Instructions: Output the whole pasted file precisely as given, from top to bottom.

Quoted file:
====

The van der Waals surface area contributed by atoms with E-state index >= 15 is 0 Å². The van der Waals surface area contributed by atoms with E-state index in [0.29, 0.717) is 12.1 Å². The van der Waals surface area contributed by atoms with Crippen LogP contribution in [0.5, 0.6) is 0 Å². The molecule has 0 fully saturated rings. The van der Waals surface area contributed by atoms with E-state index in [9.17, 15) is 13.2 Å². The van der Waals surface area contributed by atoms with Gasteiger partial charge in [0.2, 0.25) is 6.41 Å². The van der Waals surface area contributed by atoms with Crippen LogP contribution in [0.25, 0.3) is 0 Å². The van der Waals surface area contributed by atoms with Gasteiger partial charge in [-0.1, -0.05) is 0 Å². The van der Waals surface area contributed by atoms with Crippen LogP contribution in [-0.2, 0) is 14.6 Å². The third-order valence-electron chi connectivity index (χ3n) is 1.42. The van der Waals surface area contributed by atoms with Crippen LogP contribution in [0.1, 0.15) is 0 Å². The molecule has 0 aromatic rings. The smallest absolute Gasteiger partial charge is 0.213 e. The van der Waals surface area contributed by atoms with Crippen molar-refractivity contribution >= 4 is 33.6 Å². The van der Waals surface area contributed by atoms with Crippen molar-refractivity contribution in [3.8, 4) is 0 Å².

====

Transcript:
The van der Waals surface area contributed by atoms with E-state index >= 15 is 0 Å². The van der Waals surface area contributed by atoms with E-state index in [0.29, 0.717) is 12.1 Å². The van der Waals surface area contributed by atoms with Crippen LogP contribution in [0.5, 0.6) is 0 Å². The molecule has 0 fully saturated rings. The van der Waals surface area contributed by atoms with E-state index in [9.17, 15) is 13.2 Å². The van der Waals surface area contributed by atoms with Gasteiger partial charge in [0.2, 0.25) is 6.41 Å². The van der Waals surface area contributed by atoms with Crippen LogP contribution in [0.25, 0.3) is 0 Å². The van der Waals surface area contributed by atoms with Gasteiger partial charge in [-0.1, -0.05) is 0 Å². The van der Waals surface area contributed by atoms with Crippen LogP contribution in [-0.2, 0) is 14.6 Å². The third-order valence-electron chi connectivity index (χ3n) is 1.42. The van der Waals surface area contributed by atoms with Crippen LogP contribution in [0.1, 0.15) is 0 Å². The molecule has 0 aromatic rings. The smallest absolute Gasteiger partial charge is 0.213 e. The van der Waals surface area contributed by atoms with Crippen molar-refractivity contribution >= 4 is 33.6 Å². The van der Waals surface area contributed by atoms with Crippen molar-refractivity contribution in [3.8, 4) is 0 Å².